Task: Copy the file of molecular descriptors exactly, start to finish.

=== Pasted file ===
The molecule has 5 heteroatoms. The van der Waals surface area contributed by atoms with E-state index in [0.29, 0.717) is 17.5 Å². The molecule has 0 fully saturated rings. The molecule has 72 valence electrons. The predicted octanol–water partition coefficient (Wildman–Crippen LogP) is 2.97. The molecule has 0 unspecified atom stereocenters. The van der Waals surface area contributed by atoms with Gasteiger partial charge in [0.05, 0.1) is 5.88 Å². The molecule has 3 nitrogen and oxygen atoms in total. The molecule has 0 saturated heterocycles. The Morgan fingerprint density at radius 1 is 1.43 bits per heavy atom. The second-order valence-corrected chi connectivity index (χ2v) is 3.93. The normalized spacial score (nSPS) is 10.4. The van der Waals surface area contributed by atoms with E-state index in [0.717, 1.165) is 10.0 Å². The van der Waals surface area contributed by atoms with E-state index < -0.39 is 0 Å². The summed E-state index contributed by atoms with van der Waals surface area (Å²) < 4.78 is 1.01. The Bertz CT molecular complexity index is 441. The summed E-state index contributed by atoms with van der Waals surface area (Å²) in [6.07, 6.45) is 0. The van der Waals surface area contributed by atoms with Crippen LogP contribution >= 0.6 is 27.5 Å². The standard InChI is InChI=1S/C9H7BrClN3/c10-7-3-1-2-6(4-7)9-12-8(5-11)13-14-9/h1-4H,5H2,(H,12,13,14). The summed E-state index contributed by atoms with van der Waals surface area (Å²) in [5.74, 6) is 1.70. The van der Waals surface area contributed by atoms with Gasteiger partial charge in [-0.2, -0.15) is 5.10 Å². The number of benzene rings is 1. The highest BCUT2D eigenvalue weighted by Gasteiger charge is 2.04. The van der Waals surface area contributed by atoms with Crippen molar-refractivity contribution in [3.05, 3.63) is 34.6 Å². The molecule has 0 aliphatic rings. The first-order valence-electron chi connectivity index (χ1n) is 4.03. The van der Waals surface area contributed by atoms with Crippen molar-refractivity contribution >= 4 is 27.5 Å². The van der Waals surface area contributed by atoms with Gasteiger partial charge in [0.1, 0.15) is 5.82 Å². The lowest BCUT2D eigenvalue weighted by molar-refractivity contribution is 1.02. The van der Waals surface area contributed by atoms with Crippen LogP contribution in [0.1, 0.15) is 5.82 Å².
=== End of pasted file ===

The molecule has 5 heteroatoms. The van der Waals surface area contributed by atoms with E-state index in [0.29, 0.717) is 17.5 Å². The molecule has 0 fully saturated rings. The molecule has 72 valence electrons. The predicted octanol–water partition coefficient (Wildman–Crippen LogP) is 2.97. The molecule has 0 unspecified atom stereocenters. The van der Waals surface area contributed by atoms with Gasteiger partial charge in [0.05, 0.1) is 5.88 Å². The molecule has 3 nitrogen and oxygen atoms in total. The molecule has 0 saturated heterocycles. The Morgan fingerprint density at radius 1 is 1.43 bits per heavy atom. The second-order valence-corrected chi connectivity index (χ2v) is 3.93. The normalized spacial score (nSPS) is 10.4. The van der Waals surface area contributed by atoms with E-state index in [0.717, 1.165) is 10.0 Å². The van der Waals surface area contributed by atoms with E-state index < -0.39 is 0 Å². The summed E-state index contributed by atoms with van der Waals surface area (Å²) < 4.78 is 1.01. The Bertz CT molecular complexity index is 441. The summed E-state index contributed by atoms with van der Waals surface area (Å²) in [6.07, 6.45) is 0. The van der Waals surface area contributed by atoms with Crippen LogP contribution >= 0.6 is 27.5 Å². The standard InChI is InChI=1S/C9H7BrClN3/c10-7-3-1-2-6(4-7)9-12-8(5-11)13-14-9/h1-4H,5H2,(H,12,13,14). The summed E-state index contributed by atoms with van der Waals surface area (Å²) in [5.74, 6) is 1.70. The van der Waals surface area contributed by atoms with Gasteiger partial charge in [-0.2, -0.15) is 5.10 Å². The number of benzene rings is 1. The highest BCUT2D eigenvalue weighted by Gasteiger charge is 2.04. The van der Waals surface area contributed by atoms with Crippen molar-refractivity contribution in [3.05, 3.63) is 34.6 Å². The molecule has 0 aliphatic rings. The first-order valence-electron chi connectivity index (χ1n) is 4.03. The van der Waals surface area contributed by atoms with Crippen molar-refractivity contribution >= 4 is 27.5 Å². The van der Waals surface area contributed by atoms with Gasteiger partial charge in [0.1, 0.15) is 5.82 Å². The lowest BCUT2D eigenvalue weighted by molar-refractivity contribution is 1.02. The van der Waals surface area contributed by atoms with Crippen LogP contribution in [0.1, 0.15) is 5.82 Å².